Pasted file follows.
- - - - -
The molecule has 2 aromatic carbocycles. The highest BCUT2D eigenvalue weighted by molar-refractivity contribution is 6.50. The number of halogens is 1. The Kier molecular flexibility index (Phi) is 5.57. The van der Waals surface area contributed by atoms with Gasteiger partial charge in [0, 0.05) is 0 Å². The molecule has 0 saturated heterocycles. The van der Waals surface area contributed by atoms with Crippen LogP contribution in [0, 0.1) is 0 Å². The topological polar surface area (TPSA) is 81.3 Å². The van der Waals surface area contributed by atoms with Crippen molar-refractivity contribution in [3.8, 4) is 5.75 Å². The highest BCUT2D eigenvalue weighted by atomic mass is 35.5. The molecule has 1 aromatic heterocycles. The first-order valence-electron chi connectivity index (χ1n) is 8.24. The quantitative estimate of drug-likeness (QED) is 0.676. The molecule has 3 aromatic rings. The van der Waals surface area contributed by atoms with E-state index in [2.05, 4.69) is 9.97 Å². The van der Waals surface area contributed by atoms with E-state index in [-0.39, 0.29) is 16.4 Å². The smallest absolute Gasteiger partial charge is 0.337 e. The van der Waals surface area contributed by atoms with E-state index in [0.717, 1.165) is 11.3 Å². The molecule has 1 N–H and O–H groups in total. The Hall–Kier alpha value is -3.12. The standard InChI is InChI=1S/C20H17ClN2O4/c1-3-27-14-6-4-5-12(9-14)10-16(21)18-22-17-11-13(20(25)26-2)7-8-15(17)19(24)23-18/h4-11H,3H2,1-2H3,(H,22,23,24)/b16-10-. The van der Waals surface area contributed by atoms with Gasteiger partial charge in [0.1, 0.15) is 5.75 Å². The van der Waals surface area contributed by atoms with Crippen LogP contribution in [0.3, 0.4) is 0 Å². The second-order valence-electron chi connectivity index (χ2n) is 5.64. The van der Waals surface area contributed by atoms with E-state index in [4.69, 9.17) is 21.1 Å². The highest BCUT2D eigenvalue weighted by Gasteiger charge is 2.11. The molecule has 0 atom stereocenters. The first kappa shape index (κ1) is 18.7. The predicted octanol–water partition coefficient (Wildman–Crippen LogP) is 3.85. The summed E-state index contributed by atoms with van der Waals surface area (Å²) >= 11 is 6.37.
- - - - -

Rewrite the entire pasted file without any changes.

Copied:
The molecule has 2 aromatic carbocycles. The highest BCUT2D eigenvalue weighted by molar-refractivity contribution is 6.50. The number of halogens is 1. The Kier molecular flexibility index (Phi) is 5.57. The van der Waals surface area contributed by atoms with Gasteiger partial charge in [0, 0.05) is 0 Å². The molecule has 0 saturated heterocycles. The van der Waals surface area contributed by atoms with Crippen LogP contribution in [0, 0.1) is 0 Å². The topological polar surface area (TPSA) is 81.3 Å². The van der Waals surface area contributed by atoms with Crippen molar-refractivity contribution in [3.8, 4) is 5.75 Å². The highest BCUT2D eigenvalue weighted by atomic mass is 35.5. The molecule has 1 aromatic heterocycles. The first-order valence-electron chi connectivity index (χ1n) is 8.24. The quantitative estimate of drug-likeness (QED) is 0.676. The molecule has 3 aromatic rings. The van der Waals surface area contributed by atoms with E-state index in [2.05, 4.69) is 9.97 Å². The van der Waals surface area contributed by atoms with E-state index in [-0.39, 0.29) is 16.4 Å². The smallest absolute Gasteiger partial charge is 0.337 e. The van der Waals surface area contributed by atoms with E-state index in [0.717, 1.165) is 11.3 Å². The molecule has 1 N–H and O–H groups in total. The Hall–Kier alpha value is -3.12. The standard InChI is InChI=1S/C20H17ClN2O4/c1-3-27-14-6-4-5-12(9-14)10-16(21)18-22-17-11-13(20(25)26-2)7-8-15(17)19(24)23-18/h4-11H,3H2,1-2H3,(H,22,23,24)/b16-10-. The van der Waals surface area contributed by atoms with Gasteiger partial charge in [0.1, 0.15) is 5.75 Å². The van der Waals surface area contributed by atoms with Crippen LogP contribution in [0.3, 0.4) is 0 Å². The second-order valence-electron chi connectivity index (χ2n) is 5.64. The van der Waals surface area contributed by atoms with E-state index in [4.69, 9.17) is 21.1 Å². The highest BCUT2D eigenvalue weighted by Gasteiger charge is 2.11. The molecule has 0 atom stereocenters. The first kappa shape index (κ1) is 18.7. The predicted octanol–water partition coefficient (Wildman–Crippen LogP) is 3.85. The summed E-state index contributed by atoms with van der Waals surface area (Å²) >= 11 is 6.37.